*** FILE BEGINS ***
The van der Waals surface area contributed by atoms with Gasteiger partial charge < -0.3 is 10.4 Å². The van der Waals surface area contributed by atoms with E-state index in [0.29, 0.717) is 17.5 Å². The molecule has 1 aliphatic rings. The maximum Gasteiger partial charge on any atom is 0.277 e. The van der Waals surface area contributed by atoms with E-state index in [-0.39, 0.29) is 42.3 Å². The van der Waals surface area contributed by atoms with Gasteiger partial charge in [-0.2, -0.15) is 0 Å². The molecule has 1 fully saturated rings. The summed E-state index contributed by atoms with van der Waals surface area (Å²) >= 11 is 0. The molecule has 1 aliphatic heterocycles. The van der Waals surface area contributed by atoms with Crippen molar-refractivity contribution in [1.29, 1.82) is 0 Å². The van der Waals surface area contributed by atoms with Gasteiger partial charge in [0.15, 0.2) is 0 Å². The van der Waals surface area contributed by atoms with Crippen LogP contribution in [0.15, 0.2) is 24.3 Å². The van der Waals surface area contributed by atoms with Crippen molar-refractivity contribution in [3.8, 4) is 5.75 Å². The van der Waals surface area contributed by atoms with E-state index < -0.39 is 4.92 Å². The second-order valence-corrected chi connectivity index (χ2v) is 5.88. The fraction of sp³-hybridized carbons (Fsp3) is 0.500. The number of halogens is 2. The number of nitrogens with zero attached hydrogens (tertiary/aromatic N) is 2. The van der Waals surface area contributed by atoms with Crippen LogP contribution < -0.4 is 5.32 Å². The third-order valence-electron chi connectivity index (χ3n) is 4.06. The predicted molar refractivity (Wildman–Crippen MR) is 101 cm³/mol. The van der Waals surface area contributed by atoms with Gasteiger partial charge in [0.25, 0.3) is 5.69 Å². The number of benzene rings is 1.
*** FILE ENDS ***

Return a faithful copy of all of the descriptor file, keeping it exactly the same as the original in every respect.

The van der Waals surface area contributed by atoms with Gasteiger partial charge < -0.3 is 10.4 Å². The van der Waals surface area contributed by atoms with E-state index in [0.29, 0.717) is 17.5 Å². The molecule has 1 aliphatic rings. The maximum Gasteiger partial charge on any atom is 0.277 e. The van der Waals surface area contributed by atoms with E-state index in [-0.39, 0.29) is 42.3 Å². The van der Waals surface area contributed by atoms with Gasteiger partial charge in [-0.2, -0.15) is 0 Å². The molecule has 1 fully saturated rings. The summed E-state index contributed by atoms with van der Waals surface area (Å²) >= 11 is 0. The molecule has 1 aliphatic heterocycles. The van der Waals surface area contributed by atoms with Crippen molar-refractivity contribution in [1.29, 1.82) is 0 Å². The van der Waals surface area contributed by atoms with Gasteiger partial charge in [0.15, 0.2) is 0 Å². The van der Waals surface area contributed by atoms with Crippen LogP contribution in [0.15, 0.2) is 24.3 Å². The van der Waals surface area contributed by atoms with Crippen molar-refractivity contribution in [3.8, 4) is 5.75 Å². The van der Waals surface area contributed by atoms with E-state index < -0.39 is 4.92 Å². The second-order valence-corrected chi connectivity index (χ2v) is 5.88. The fraction of sp³-hybridized carbons (Fsp3) is 0.500. The number of halogens is 2. The number of nitrogens with zero attached hydrogens (tertiary/aromatic N) is 2. The van der Waals surface area contributed by atoms with Crippen LogP contribution < -0.4 is 5.32 Å². The third-order valence-electron chi connectivity index (χ3n) is 4.06. The predicted molar refractivity (Wildman–Crippen MR) is 101 cm³/mol. The van der Waals surface area contributed by atoms with Gasteiger partial charge in [0.25, 0.3) is 5.69 Å². The number of benzene rings is 1.